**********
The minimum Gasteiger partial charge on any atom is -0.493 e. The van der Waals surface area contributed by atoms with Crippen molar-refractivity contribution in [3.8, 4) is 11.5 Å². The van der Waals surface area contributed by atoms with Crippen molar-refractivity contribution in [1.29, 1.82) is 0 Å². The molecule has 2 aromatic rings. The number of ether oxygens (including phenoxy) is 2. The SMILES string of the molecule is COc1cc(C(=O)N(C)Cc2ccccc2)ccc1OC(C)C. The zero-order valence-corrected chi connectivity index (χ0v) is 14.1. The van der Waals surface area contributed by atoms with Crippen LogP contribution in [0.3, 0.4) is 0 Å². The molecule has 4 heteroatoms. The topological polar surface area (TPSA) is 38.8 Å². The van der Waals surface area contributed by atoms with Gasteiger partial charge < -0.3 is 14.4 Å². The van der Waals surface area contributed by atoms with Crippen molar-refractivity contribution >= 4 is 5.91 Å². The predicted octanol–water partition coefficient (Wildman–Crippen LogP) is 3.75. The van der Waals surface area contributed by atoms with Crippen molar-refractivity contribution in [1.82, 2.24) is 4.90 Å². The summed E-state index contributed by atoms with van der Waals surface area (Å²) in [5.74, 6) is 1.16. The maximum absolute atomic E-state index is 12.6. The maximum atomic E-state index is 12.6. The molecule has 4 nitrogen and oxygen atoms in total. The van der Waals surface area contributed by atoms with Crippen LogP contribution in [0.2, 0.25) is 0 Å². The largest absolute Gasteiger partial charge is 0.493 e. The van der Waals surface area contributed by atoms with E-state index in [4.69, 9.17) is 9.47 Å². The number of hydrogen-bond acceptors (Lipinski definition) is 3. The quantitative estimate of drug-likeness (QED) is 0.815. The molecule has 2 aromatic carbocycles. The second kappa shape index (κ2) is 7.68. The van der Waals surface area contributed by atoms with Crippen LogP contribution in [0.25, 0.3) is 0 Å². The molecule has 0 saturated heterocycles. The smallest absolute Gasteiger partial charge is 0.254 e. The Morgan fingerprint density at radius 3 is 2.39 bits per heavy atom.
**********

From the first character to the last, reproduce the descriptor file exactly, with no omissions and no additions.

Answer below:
The minimum Gasteiger partial charge on any atom is -0.493 e. The van der Waals surface area contributed by atoms with Crippen molar-refractivity contribution in [3.8, 4) is 11.5 Å². The van der Waals surface area contributed by atoms with Crippen molar-refractivity contribution in [1.29, 1.82) is 0 Å². The molecule has 2 aromatic rings. The number of ether oxygens (including phenoxy) is 2. The SMILES string of the molecule is COc1cc(C(=O)N(C)Cc2ccccc2)ccc1OC(C)C. The zero-order valence-corrected chi connectivity index (χ0v) is 14.1. The van der Waals surface area contributed by atoms with Crippen LogP contribution in [0.3, 0.4) is 0 Å². The molecule has 4 heteroatoms. The topological polar surface area (TPSA) is 38.8 Å². The van der Waals surface area contributed by atoms with Gasteiger partial charge < -0.3 is 14.4 Å². The van der Waals surface area contributed by atoms with Crippen molar-refractivity contribution >= 4 is 5.91 Å². The predicted octanol–water partition coefficient (Wildman–Crippen LogP) is 3.75. The van der Waals surface area contributed by atoms with Crippen molar-refractivity contribution in [1.82, 2.24) is 4.90 Å². The summed E-state index contributed by atoms with van der Waals surface area (Å²) in [5.74, 6) is 1.16. The maximum absolute atomic E-state index is 12.6. The maximum atomic E-state index is 12.6. The molecule has 4 nitrogen and oxygen atoms in total. The van der Waals surface area contributed by atoms with Crippen LogP contribution in [0.2, 0.25) is 0 Å². The largest absolute Gasteiger partial charge is 0.493 e. The van der Waals surface area contributed by atoms with E-state index in [4.69, 9.17) is 9.47 Å². The number of hydrogen-bond acceptors (Lipinski definition) is 3. The quantitative estimate of drug-likeness (QED) is 0.815. The molecule has 2 aromatic carbocycles. The second kappa shape index (κ2) is 7.68. The van der Waals surface area contributed by atoms with Crippen LogP contribution in [0.25, 0.3) is 0 Å². The molecule has 0 saturated heterocycles. The smallest absolute Gasteiger partial charge is 0.254 e. The Morgan fingerprint density at radius 3 is 2.39 bits per heavy atom.